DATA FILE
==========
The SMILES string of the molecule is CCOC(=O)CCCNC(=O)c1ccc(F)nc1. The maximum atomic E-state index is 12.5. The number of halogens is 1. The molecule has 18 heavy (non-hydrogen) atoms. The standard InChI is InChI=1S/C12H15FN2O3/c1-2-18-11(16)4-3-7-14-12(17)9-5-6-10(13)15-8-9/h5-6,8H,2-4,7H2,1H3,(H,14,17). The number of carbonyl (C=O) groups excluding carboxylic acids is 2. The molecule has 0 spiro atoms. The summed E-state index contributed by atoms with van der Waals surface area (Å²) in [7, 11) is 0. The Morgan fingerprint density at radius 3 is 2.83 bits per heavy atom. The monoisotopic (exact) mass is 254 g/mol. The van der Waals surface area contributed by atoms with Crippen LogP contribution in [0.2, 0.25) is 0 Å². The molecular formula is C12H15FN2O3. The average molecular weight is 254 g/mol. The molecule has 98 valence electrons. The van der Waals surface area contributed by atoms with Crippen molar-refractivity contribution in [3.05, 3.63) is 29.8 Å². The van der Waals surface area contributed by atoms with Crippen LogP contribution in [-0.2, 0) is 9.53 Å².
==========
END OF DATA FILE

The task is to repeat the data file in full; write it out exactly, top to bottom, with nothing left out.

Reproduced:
The SMILES string of the molecule is CCOC(=O)CCCNC(=O)c1ccc(F)nc1. The maximum atomic E-state index is 12.5. The number of halogens is 1. The molecule has 18 heavy (non-hydrogen) atoms. The standard InChI is InChI=1S/C12H15FN2O3/c1-2-18-11(16)4-3-7-14-12(17)9-5-6-10(13)15-8-9/h5-6,8H,2-4,7H2,1H3,(H,14,17). The number of carbonyl (C=O) groups excluding carboxylic acids is 2. The molecule has 0 spiro atoms. The summed E-state index contributed by atoms with van der Waals surface area (Å²) in [7, 11) is 0. The Morgan fingerprint density at radius 3 is 2.83 bits per heavy atom. The monoisotopic (exact) mass is 254 g/mol. The van der Waals surface area contributed by atoms with Crippen LogP contribution in [0.2, 0.25) is 0 Å². The molecular formula is C12H15FN2O3. The average molecular weight is 254 g/mol. The molecule has 98 valence electrons. The van der Waals surface area contributed by atoms with Crippen molar-refractivity contribution in [3.05, 3.63) is 29.8 Å². The van der Waals surface area contributed by atoms with Crippen LogP contribution in [-0.2, 0) is 9.53 Å².